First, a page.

Indian Army Chief says peace should be given a chance, stresses on talks
JUN 14, 2018 — In a major blow to freedom of press in occupied Kashmir, unidentified attackers on Thursday gunned down senior journalist and Rising Kashmir Editor-in-chief Shujaat Bukhari in Srinagar.
It was not immediately clear as to how many gunmen attacked Bukhari, who earlier worked with The Hindu newspaper as its Kashmir correspondent. Bukhari was instrumental in organizing several conferences for peace in the Kashmir Valley and was known as ‘voice of sanity’ in the occupied Himalyan valley.
He was also part of the Track II diplomacy process with Pakistan.
This was not the first attempt on the life of the veteran Kashmiri journalist. Bukhari was earlier attacked in 2000, following which he was given police protection.
Bukhari was targeted this time by armed assailants in Press Colony near Lal Chowk in Srinagar, following which he was rushed to a nearby hospital where he succumbed to his injuries. His personal security officer also later died in the attack.
According to officials, Bukhari, 50, was leaving his office for an iftar party when he was shot. While one of the personal security officers guarding him was killed, another policeman and a civilian were injured in the attack.
The condition of the two injured in the shooting is critical.
According to reports, Bukhari’s personal security officer also got critically injured in the attack.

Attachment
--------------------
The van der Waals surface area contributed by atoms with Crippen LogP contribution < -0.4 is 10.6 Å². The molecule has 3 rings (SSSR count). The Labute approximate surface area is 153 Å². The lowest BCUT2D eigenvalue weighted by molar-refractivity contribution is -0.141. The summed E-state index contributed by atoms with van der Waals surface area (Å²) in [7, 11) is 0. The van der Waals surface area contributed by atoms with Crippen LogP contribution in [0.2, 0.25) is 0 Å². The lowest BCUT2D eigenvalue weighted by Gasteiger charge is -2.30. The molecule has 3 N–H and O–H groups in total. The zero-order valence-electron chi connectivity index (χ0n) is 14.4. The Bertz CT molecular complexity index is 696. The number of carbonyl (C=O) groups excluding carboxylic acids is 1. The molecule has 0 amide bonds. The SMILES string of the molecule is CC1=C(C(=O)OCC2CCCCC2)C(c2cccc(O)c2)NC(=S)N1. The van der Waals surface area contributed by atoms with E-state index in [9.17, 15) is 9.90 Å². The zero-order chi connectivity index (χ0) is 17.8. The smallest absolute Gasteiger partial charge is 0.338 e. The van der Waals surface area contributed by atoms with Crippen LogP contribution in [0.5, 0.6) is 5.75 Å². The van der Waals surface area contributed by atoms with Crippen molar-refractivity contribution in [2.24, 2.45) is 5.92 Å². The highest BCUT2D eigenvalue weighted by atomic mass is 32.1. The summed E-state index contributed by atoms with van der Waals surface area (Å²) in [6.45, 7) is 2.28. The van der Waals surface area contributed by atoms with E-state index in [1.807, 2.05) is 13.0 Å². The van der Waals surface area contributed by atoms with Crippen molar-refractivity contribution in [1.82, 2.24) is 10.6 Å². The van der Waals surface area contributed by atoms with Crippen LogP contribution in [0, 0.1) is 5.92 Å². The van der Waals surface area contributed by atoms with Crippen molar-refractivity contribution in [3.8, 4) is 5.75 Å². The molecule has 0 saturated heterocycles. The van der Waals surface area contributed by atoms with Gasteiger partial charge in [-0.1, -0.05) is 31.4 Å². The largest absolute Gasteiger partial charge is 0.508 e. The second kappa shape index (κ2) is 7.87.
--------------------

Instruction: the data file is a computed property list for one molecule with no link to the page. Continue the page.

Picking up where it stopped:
Bukhari’s assassination comes as Indian Army chief Bipin Rawat said peace should be given a chance in occupied Kashmir. Stressing on talks, the army chief said in in an interview with Economic Times published on Tuesday that the recruitment of local Kashmiri youth by militants cannot be controlled.
“Talks must happen. The issue is that a lot of locals are joining militancy. We kill them and more would join. Infiltration can be controlled, but this cycle of recruitment of local youth can go on and on. So…let’s give peace a chance and see,” the Indian general was quoted as saying by the ET.
General Rawat’s comments signify a softer stance than his earlier remarks where he had warned the Kashmiri youth, telling them that “freedom is not possible”.
“Don’t get carried away unnecessarily. Why are you picking up weapons? We will always fight those who seek azadi, those who want to secede. [Freedom] is not going to happen, never,” he had said.
The comments come at time when India has found itself unable to control the uprising in India-held Kashmir.
Nearly 90,000 people have been killed and more than 20,000 have gone missing in the uprising and the ensuing Indian military crackdown since 1989.